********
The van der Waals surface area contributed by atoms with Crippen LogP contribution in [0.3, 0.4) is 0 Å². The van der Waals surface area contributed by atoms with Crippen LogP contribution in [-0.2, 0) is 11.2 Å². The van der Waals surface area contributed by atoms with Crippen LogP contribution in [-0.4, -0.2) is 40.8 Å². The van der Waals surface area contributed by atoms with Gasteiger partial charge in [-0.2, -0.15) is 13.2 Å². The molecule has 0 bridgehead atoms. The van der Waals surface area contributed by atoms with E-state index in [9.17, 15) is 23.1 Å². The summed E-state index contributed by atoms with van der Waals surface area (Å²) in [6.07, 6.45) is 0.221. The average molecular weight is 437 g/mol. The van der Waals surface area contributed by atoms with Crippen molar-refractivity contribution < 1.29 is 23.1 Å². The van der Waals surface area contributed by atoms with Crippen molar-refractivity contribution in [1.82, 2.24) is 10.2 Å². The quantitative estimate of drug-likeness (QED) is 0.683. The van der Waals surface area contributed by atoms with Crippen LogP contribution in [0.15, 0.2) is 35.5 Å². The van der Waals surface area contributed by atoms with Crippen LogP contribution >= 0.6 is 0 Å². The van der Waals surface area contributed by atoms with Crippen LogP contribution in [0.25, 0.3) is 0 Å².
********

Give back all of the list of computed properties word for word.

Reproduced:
The van der Waals surface area contributed by atoms with Crippen LogP contribution in [0.3, 0.4) is 0 Å². The van der Waals surface area contributed by atoms with Crippen LogP contribution in [-0.2, 0) is 11.2 Å². The van der Waals surface area contributed by atoms with Crippen LogP contribution in [-0.4, -0.2) is 40.8 Å². The van der Waals surface area contributed by atoms with Gasteiger partial charge in [-0.2, -0.15) is 13.2 Å². The molecule has 0 bridgehead atoms. The van der Waals surface area contributed by atoms with E-state index in [9.17, 15) is 23.1 Å². The summed E-state index contributed by atoms with van der Waals surface area (Å²) in [6.07, 6.45) is 0.221. The average molecular weight is 437 g/mol. The van der Waals surface area contributed by atoms with Crippen molar-refractivity contribution < 1.29 is 23.1 Å². The van der Waals surface area contributed by atoms with Crippen molar-refractivity contribution in [1.82, 2.24) is 10.2 Å². The quantitative estimate of drug-likeness (QED) is 0.683. The van der Waals surface area contributed by atoms with Crippen LogP contribution in [0.15, 0.2) is 35.5 Å². The van der Waals surface area contributed by atoms with Crippen LogP contribution >= 0.6 is 0 Å². The van der Waals surface area contributed by atoms with Crippen LogP contribution in [0.25, 0.3) is 0 Å².